Academic journal article Foreign Language Annals

Learning to Eat Politely at the Chinese Homestay Dinner Table: Two Contrasting Case Studies

Academic journal article Foreign Language Annals

Learning to Eat Politely at the Chinese Homestay Dinner Table: Two Contrasting Case Studies

Article excerpt

At the age of 20, Kevin, an undergraduate sojourner, embarked on his semester abroad in China with the hope of improving his Chinese and also some trepidation surrounding the challenges of adapting to an unfamiliar environment. He would soon arrive in Shanghai and live with a local family in order to become fully immersed in a Chinese-speaking environment.

Upon arrival, he received a message from his housing coordinator:

As you have chosen a Chinese host family to immerse yourself to a totally different culture, you should try to understand this culture.... Please also keep in mind that you are undoubtedly going to experience some cultural or communicative frustration during this first week, but it is important to gauge your likelihood of being able to "stick with it" and overcome the linguistic and cultural barriers.

Echoing widespread beliefs about the value of homestays, the message emphasized immersion in a new culture. However, no doubt based upon significant experience of the program administration, the coordinator also noted that students might encounter frustration and barriers requiring reflection and perseverance. What problems would Kevin face, and how would he cope?

Research has suggested that the homestay abroad can enhance language proficiency and intercultural awareness if all parties are well disposed (Di Silvio, Donovan, & Malone, 2014; Kinginger, Wu, Lee, & Tan, 2016). However, the homestay can also present problems, such as banal, quotidian, and repetitive interaction (Rivers, 1998); awkward interactional norms inherited from classroom talk (Wilkinson, 2002); and various forms of undesired reception (PellegrinoAveni, 2005). The authors of all these studies suggested that these problems can have a negative impact on students' dispositions toward learning and help explain modest language gains during homestay. Yet little is known about how problems arise and take their course in everyday homestay situations over a longitudinal time frame, and how some students succeed in coping with homestay problems through appropriating communicative means.

To observe the transformative potential of homestay problems, this study focused on the multimodal, multisensory process of learning to eat politely in a new culture, adopting a longitudinal approach that is inclusive of both students' and hosts' perspectives. This approach interprets conflicts in the homestay not just as impediments to learning, but sometimes also as opportunities for transforming students' perceptions, behavior, and social influence. Initially lacking awareness of Chinese table etiquette, our two American participants, John and Kevin (both pseudonyms), received tutelage from their hosts to varying degrees. Their developmental stories suggest that learning everyday practices and associated language in the homestay abroad is an uneven, challenging process but that students and hosts can collaboratively transform problems into learning opportunities.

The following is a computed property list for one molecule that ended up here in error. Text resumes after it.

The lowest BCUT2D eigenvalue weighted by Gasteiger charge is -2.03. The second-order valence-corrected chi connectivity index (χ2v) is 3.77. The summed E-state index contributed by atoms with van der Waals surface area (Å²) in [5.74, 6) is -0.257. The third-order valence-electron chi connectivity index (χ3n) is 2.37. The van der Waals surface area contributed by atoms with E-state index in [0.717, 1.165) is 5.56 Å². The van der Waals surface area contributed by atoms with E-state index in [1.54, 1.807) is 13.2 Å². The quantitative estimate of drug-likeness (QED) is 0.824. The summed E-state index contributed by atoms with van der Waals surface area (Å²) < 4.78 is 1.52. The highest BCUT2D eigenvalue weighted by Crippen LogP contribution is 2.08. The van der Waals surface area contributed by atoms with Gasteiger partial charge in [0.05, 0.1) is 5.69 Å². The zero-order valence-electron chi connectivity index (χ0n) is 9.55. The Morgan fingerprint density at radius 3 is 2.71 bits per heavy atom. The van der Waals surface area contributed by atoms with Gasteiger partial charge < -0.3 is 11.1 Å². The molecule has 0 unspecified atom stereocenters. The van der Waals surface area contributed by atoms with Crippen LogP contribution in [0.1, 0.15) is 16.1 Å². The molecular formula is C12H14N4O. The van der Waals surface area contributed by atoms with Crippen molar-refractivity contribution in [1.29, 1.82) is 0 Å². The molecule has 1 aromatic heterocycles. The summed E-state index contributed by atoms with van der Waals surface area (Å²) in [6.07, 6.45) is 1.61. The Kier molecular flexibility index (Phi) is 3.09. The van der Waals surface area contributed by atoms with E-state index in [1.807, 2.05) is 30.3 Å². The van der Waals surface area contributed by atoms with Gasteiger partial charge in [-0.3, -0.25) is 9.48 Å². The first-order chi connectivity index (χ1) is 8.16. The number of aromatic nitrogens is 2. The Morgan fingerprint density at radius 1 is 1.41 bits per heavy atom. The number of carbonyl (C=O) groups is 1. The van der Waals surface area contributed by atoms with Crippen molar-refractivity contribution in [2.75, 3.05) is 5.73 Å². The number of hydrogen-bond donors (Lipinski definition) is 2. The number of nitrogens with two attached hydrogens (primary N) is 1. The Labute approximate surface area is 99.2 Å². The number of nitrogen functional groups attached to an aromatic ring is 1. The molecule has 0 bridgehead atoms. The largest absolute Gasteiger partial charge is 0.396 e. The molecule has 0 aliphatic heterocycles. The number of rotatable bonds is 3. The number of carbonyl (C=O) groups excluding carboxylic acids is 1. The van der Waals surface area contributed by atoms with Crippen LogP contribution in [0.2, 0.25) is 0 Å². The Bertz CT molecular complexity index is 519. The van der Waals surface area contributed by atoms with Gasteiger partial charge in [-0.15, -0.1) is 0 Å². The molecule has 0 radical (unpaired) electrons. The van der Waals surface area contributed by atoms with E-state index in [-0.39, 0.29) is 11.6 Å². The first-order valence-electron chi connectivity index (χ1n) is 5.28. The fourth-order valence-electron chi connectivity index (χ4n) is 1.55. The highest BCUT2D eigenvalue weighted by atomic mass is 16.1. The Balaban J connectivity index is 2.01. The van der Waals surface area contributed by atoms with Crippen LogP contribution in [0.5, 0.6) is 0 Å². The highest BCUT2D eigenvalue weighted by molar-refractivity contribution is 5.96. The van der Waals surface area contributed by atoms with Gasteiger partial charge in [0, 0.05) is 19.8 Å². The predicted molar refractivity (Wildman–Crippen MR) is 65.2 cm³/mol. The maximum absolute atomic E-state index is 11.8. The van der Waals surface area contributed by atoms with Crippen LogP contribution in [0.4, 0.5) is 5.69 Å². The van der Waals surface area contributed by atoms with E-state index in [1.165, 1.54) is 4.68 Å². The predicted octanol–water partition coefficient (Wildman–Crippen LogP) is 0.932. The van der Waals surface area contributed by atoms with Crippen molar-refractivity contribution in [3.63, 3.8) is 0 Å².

This article first reviews research on homestay advantages and challenges, then outlines Vygotskian sociocultural theory, Chinese table etiquette, and methods used for studying table etiquette problems in Chinese homestays. Next, it presents detailed analyses of John and Kevin's homestay interactions to show how some homestay problems evolved over time to become learning opportunities. It concludes by discussing the implications and limitations of the study.


Homestay Advantages and Challenges

The homestay component of study abroad is believed to offer access to the everyday practices of local communities and meaningful communication with willing participants (Brecht, Frank, Keesling, O'Mara, & Walton, 1997). Many studies have shown that when all parties are well disposed, homestays are advantageous for addressing many aspects of the World-Readiness Standards for Learning Languages: As students join local households, they may communicate in all modes, relate cultural practices and products to perspectives, evaluate diverse perspectives, and establish linguistic and cultural connections (National Standards Collaborative Board, 2015). …

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